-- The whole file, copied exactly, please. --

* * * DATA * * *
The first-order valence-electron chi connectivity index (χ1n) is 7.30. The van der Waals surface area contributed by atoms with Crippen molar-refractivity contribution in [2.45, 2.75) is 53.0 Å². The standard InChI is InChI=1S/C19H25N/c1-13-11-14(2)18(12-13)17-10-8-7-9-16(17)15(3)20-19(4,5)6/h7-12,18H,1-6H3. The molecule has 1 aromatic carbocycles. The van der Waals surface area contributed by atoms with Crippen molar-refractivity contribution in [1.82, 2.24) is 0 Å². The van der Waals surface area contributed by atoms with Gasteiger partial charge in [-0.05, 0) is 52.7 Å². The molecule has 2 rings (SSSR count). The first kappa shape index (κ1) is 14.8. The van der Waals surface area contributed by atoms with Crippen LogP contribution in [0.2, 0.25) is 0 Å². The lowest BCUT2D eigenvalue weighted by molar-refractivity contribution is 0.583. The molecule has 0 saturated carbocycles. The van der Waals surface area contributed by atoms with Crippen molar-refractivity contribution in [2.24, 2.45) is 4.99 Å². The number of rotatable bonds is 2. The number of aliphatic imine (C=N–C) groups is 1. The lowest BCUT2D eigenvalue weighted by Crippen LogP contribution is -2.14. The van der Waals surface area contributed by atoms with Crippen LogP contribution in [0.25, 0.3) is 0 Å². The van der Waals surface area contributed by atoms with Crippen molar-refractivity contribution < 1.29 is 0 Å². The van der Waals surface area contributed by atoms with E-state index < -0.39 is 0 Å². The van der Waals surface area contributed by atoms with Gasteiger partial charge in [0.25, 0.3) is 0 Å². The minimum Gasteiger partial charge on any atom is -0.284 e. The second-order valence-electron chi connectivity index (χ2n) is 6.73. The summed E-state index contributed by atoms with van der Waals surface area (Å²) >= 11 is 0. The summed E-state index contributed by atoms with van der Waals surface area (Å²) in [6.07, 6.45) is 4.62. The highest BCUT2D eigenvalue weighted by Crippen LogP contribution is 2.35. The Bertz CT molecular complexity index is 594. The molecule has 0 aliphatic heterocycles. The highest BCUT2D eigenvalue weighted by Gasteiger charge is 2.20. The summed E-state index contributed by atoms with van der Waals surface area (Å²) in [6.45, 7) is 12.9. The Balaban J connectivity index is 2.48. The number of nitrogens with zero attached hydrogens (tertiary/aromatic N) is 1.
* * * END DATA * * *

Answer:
The first-order valence-electron chi connectivity index (χ1n) is 7.30. The van der Waals surface area contributed by atoms with Crippen molar-refractivity contribution in [2.45, 2.75) is 53.0 Å². The standard InChI is InChI=1S/C19H25N/c1-13-11-14(2)18(12-13)17-10-8-7-9-16(17)15(3)20-19(4,5)6/h7-12,18H,1-6H3. The molecule has 1 aromatic carbocycles. The van der Waals surface area contributed by atoms with Crippen molar-refractivity contribution in [1.82, 2.24) is 0 Å². The van der Waals surface area contributed by atoms with Gasteiger partial charge in [-0.05, 0) is 52.7 Å². The molecule has 2 rings (SSSR count). The first kappa shape index (κ1) is 14.8. The van der Waals surface area contributed by atoms with Crippen LogP contribution in [0.2, 0.25) is 0 Å². The lowest BCUT2D eigenvalue weighted by molar-refractivity contribution is 0.583. The molecule has 0 saturated carbocycles. The van der Waals surface area contributed by atoms with Crippen molar-refractivity contribution in [2.24, 2.45) is 4.99 Å². The number of rotatable bonds is 2. The number of aliphatic imine (C=N–C) groups is 1. The lowest BCUT2D eigenvalue weighted by Crippen LogP contribution is -2.14. The van der Waals surface area contributed by atoms with Crippen LogP contribution in [0.25, 0.3) is 0 Å². The van der Waals surface area contributed by atoms with Crippen molar-refractivity contribution < 1.29 is 0 Å². The van der Waals surface area contributed by atoms with E-state index < -0.39 is 0 Å². The van der Waals surface area contributed by atoms with Gasteiger partial charge in [0.25, 0.3) is 0 Å². The minimum Gasteiger partial charge on any atom is -0.284 e. The second-order valence-electron chi connectivity index (χ2n) is 6.73. The summed E-state index contributed by atoms with van der Waals surface area (Å²) >= 11 is 0. The summed E-state index contributed by atoms with van der Waals surface area (Å²) in [6.07, 6.45) is 4.62. The highest BCUT2D eigenvalue weighted by Crippen LogP contribution is 2.35. The Bertz CT molecular complexity index is 594. The molecule has 0 aliphatic heterocycles. The highest BCUT2D eigenvalue weighted by Gasteiger charge is 2.20. The summed E-state index contributed by atoms with van der Waals surface area (Å²) in [6.45, 7) is 12.9. The Balaban J connectivity index is 2.48. The number of nitrogens with zero attached hydrogens (tertiary/aromatic N) is 1.